Innovation Fellows make strides on ambitious plans
SELLING POINT: Soren Ryherd, president of Working Planet Marketing Group, is spearheading the Retail Project, which has launched two online brands so far: upscale pet boutique Felix Chien and urban-gardening supplier Urbilis.
COURTESY STEW MILNE
By Patrick Anderson PBN Staff Writer
To win a competition seeking the greatest possible good for the most people, The Rhode Island Foundation Innovation Fellows Allan Tear and Soren Ryherd had to be ambitious.
Tear, a co-founder of technology-startup-accelerator Betaspring, pitched a set of similar entrepreneurial hubs for Ocean State creative industries in design, food, social ventures and advanced manufacturing.
Ryherd, president of Working Planet Marketing Group Inc., pitched creating up to 40 new, online retail brands that would eventually fill vacant storefronts throughout the state.
As an economic experiment, seeing whether the two winners can deliver their plans on the $300,000 The Rhode Island Foundation promised over three years could be valuable and instructive in its own right.
“I joked to [Rhode Island Foundation President and CEO] Neil Steinberg that I had won $300,000 to do $1 million worth of work,” Tear said about the fellowship. “This is meant to be catalyst money.”
A year after the fellowships were awarded, both Tear and Ryherd have made significant progress toward their goals and both still have a long way to go.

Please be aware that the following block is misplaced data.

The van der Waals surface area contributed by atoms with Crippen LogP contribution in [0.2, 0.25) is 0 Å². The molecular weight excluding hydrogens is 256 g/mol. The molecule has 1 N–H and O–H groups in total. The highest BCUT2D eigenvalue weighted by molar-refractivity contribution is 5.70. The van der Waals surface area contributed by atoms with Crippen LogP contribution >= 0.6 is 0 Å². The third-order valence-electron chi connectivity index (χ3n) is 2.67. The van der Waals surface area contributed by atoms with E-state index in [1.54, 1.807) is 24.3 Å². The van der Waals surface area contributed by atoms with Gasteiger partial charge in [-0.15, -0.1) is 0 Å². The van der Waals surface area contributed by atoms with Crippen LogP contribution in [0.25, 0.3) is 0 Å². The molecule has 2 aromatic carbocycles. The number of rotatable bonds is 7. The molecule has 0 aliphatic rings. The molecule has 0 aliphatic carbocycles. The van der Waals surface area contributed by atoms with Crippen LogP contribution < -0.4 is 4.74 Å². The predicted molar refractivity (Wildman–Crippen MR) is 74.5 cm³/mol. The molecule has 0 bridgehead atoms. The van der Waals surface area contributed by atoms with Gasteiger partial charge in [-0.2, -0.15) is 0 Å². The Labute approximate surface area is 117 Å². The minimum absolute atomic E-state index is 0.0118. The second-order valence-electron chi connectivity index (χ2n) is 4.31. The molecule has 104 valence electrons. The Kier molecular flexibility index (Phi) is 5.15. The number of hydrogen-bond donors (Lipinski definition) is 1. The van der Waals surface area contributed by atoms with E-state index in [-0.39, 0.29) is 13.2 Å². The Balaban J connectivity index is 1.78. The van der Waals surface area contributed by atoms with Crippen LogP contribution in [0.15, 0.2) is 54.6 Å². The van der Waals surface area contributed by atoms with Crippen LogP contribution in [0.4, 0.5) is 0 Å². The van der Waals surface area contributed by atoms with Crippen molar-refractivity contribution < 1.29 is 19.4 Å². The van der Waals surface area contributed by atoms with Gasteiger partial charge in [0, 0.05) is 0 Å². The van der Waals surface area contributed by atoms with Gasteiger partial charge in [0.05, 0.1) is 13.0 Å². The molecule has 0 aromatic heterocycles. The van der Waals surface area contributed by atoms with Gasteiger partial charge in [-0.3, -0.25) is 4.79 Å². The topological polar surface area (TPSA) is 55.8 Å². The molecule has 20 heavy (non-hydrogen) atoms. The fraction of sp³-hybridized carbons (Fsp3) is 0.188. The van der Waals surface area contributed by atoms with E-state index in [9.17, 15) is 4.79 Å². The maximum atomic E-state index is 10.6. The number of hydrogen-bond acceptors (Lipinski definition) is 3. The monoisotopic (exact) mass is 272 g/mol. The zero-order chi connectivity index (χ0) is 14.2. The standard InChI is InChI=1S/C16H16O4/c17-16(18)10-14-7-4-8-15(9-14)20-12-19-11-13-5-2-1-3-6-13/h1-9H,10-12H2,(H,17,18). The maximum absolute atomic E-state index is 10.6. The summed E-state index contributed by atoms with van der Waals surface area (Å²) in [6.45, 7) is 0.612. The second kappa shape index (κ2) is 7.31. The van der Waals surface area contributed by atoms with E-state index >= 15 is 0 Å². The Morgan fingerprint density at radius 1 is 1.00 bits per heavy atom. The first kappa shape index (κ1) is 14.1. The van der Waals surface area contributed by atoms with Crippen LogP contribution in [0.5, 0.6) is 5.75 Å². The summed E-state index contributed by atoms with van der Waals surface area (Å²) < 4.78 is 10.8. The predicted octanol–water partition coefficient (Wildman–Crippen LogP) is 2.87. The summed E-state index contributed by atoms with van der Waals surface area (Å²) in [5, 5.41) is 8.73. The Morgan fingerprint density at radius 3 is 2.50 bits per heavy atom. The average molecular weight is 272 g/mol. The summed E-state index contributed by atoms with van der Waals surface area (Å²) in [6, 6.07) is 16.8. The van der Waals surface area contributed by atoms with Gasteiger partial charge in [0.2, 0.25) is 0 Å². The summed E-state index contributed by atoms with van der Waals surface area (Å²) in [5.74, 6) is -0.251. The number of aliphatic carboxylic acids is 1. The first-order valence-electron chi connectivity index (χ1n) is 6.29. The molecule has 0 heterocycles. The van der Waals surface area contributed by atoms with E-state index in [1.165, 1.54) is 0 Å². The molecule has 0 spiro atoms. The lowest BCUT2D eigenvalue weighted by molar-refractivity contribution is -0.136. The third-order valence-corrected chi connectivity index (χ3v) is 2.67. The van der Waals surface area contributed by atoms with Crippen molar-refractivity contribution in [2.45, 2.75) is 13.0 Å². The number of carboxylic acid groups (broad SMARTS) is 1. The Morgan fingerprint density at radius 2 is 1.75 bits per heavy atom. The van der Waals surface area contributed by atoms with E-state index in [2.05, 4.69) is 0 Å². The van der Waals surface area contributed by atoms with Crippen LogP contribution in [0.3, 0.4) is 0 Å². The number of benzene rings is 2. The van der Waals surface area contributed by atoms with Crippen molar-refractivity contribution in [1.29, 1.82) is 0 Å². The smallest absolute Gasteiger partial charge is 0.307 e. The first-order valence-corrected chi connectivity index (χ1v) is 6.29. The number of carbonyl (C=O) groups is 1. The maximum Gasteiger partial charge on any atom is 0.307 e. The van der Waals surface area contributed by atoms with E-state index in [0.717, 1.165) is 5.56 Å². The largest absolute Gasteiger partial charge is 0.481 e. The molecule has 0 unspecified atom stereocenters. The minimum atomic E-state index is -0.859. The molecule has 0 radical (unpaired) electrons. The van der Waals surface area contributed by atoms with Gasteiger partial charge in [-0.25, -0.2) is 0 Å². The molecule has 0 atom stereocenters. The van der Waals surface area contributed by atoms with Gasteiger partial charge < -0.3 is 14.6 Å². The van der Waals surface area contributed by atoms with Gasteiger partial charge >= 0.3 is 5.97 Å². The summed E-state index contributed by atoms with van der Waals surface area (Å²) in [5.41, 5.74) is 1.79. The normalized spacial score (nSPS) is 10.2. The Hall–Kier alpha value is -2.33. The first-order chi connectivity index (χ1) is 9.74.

Called Rally Rhode Island, Tear’s creative-economy, community-building project is tracing the path he took from the Providence Geeks group into Betaspring and more recently the Founders League entrepreneurship consortium.
The first step is to introduce enough motivated people in each creative sector to each other until they form a self-sustaining group. Then volunteer leaders emerge to organize entrepreneurial “strategic experiments” and the group reaches critical mass.
If the group becomes large enough, the hope is that it can either evolve into or spinoff a startup-incubation arm.
So far the process is progressing at different paces in each of the four industry sectors Rally RI is targeting.
The fastest progress is in the art and design space, for which Tear has organized a monthly community-gathering series called Clambake, which is drawing at least 100 people to hear industry leaders talk at each event.
Matthew Grigsby, co-founder of Providence-based industrial-design consultancy Ecolect Inc., has stepped up as the volunteer leader of the Clambake group.